In Philip K. Dick’s novel, “Do Androids Dream of Electric Sheep?“–better known for its 1982 Blade Runner film adaptation–the title refers to the empathetic aspect of humans for animals that Androids lack. As our devices and the algorithm gets closer to replicating our brains and appearance the novel explores deep ethical questions arise about what is human and therefore how they should be treated. I won’t take the tangent, but it’s worth giving the nod to how this line of thinking relates to current debates around equality working its way through the courts today in California. Back to the post at hand, there’s a genius and an irony to Google’s novel reference through the Android name in their development for our most personal, connected devices–the mobile platform. Unlike our PCs and web browsers where we taught/teach the search algorithm mainly through intent (search) and behaviors (clicks) billions of times a day, on mobile we begin to expose more of us to the algorithm. In our voice inflections and dialects combined with our location, calendars and real-life friends, expressed in time on the phone and in person, we’re teaching the algorithm our more intimate aspects of those people, places and things we care about most. The mobile platform is a feeder system of millions of devices serving billions of transactions/interactions into a smarter and more intuitive cloud-based algorithm. So, perhaps in time Androids will dream and awake.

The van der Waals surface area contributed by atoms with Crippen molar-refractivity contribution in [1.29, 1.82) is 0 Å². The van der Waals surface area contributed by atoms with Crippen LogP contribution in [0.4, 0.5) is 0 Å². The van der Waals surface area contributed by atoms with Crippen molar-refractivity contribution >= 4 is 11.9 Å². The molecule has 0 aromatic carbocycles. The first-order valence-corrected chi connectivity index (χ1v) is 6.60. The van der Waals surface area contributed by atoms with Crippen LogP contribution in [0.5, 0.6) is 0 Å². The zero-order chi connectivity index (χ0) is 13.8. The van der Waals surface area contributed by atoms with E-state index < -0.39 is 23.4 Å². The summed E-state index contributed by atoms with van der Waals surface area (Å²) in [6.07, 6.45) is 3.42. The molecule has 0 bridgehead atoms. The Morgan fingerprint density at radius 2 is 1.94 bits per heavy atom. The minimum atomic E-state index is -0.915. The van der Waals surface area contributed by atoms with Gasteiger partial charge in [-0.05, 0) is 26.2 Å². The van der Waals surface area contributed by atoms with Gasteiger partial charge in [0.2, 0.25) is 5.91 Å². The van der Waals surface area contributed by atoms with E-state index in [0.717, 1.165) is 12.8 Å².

In the meantime enjoy snacking on this teaser video for the new Samsung Android-based Galaxy Tab tablet debuting in Europe next month:
VP of Engineering Vic Gundotra delivered an Android demonstration during his keynote at Google I/O conference today at the SF Moscone Convention Center. There’s a fair amount of flattery to the Apple iPhone/iTouch user interface and definitely signals progress for handset makers, content providers/media and perhaps carriers. My verdict’s out on the carriers as their data plans make little sense to the consumer, add little value (not much benefit over wifi) and feel short-term–lots of dislocation potential within these technologies demonstrated today.
And a quick demo of “streets” view–check out what happens when he flips it into compass mode. Location based content gets a big boost when this becomes the expected consumer outcome.
More on the Andriod platform here: